HIV-related risk factors among male sex workers in different settings in Shenzhen, China
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KeywordsSyphilis Unique Subgroup Entertainment Venue Syphilis Prevalence Prevention Intervention Strategy
This study aims to investigate the prevalence of HIV infection and identify HIV-related risky behaviors of MSW in different settings in Shenzhen, China, in order to tailor the venue-based prevention interventions to this unique subgroup of men who have sex with men (MSM).
A total of 394 participants were randomly selected among MSW in Shenzhen, from April to July 2008, using time-location sampling. Each participant was asked to finish a guided self-adminstered questionaire, focusing on their behaviors and knowledge. Field observations were conducted at the same time. Their serological data were collected and tested for HIV, syphilis and HCV.
Among 394 subjects, the prevalence of HIV infection was 5.1%, with 6.9% among MSWs in parks (PMSW), 11.3% among MSWs in family clubs(FMSW, a kind of home-based brothels holding small group of MSWs <= 15) and 1.7% among MSWs in entertainment venues (EMSW, holding big group of MSWs >15). Syphilis prevalence was 14.2%, with 25.0% in PMSWs, 17.6% in FMSW and 10.6% in EMSWs. Both HIV and syphilis prevalence were significantly different among different type of MSWs. Independent PMSWs and small grouping FMSWs had a higher proportion of self-identifying as homosexual/gay and fewer female sex partners, elder or higher polarization in age. In addition, a higher proportion of MSWs was found coming from provinces with higher HIV prevalence, and lower coverage by HIV-related education program and relevant services.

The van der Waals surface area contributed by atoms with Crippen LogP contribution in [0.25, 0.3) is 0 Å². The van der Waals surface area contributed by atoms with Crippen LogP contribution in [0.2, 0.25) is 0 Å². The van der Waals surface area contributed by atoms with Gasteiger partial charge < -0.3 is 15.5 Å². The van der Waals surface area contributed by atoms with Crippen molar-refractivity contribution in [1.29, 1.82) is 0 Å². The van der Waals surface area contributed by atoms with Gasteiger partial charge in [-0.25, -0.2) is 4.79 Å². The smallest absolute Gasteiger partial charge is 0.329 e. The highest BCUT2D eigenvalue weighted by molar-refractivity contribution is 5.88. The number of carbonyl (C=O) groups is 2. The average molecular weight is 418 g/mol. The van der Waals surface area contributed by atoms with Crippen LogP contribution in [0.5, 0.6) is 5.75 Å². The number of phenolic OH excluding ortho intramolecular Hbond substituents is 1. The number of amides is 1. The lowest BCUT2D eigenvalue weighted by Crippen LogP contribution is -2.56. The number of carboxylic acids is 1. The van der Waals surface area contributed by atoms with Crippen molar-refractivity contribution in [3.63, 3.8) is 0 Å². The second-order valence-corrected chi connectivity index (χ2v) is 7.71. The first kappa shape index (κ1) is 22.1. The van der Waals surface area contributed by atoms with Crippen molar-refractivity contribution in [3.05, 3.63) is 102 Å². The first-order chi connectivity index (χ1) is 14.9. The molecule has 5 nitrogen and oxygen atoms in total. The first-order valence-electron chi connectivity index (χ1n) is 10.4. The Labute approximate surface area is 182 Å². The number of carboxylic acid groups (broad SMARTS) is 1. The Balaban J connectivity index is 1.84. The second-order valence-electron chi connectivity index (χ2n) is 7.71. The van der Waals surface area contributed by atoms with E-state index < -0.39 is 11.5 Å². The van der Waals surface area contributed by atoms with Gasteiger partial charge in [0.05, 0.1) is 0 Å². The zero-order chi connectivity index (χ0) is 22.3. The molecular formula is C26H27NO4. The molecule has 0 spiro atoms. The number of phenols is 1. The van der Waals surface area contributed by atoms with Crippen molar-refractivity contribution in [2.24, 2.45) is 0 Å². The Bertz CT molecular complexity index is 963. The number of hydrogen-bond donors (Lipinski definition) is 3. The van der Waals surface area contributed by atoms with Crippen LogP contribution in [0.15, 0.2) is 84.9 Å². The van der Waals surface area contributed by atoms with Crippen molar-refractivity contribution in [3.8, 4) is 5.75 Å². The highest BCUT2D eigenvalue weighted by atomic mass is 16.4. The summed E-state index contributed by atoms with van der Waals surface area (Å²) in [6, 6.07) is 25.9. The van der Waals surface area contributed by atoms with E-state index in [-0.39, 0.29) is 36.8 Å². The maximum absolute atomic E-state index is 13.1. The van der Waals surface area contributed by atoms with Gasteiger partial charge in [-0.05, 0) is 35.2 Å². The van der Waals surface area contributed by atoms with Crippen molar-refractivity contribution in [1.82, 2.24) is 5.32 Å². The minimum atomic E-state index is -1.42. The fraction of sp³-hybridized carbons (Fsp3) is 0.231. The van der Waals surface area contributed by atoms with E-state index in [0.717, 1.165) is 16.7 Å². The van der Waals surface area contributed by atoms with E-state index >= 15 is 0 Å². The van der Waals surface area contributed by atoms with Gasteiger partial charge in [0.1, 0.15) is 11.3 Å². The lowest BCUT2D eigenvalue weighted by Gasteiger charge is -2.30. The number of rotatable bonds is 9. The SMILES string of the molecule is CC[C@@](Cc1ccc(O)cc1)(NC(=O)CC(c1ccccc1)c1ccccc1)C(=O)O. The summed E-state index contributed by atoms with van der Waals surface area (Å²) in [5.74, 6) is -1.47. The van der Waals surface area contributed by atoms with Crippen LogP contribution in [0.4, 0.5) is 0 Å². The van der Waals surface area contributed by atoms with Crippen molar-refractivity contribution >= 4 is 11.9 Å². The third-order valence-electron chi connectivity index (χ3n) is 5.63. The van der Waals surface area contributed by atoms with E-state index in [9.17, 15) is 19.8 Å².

Different type of male sex work is associated with HIV infection. MSWs working in family clubs and parks are comparatively with higher risk of being infected, while MSWs working in big entertainment venues showed a lowest HIV prevalence within the past few years in Shenzhen. This situation indicated that current HIV prevention intervention strategy that focus on big venues is quiet effective and should be expanded to cover the MSM population frequenting small venues.
This article is published under license to BioMed Central Ltd.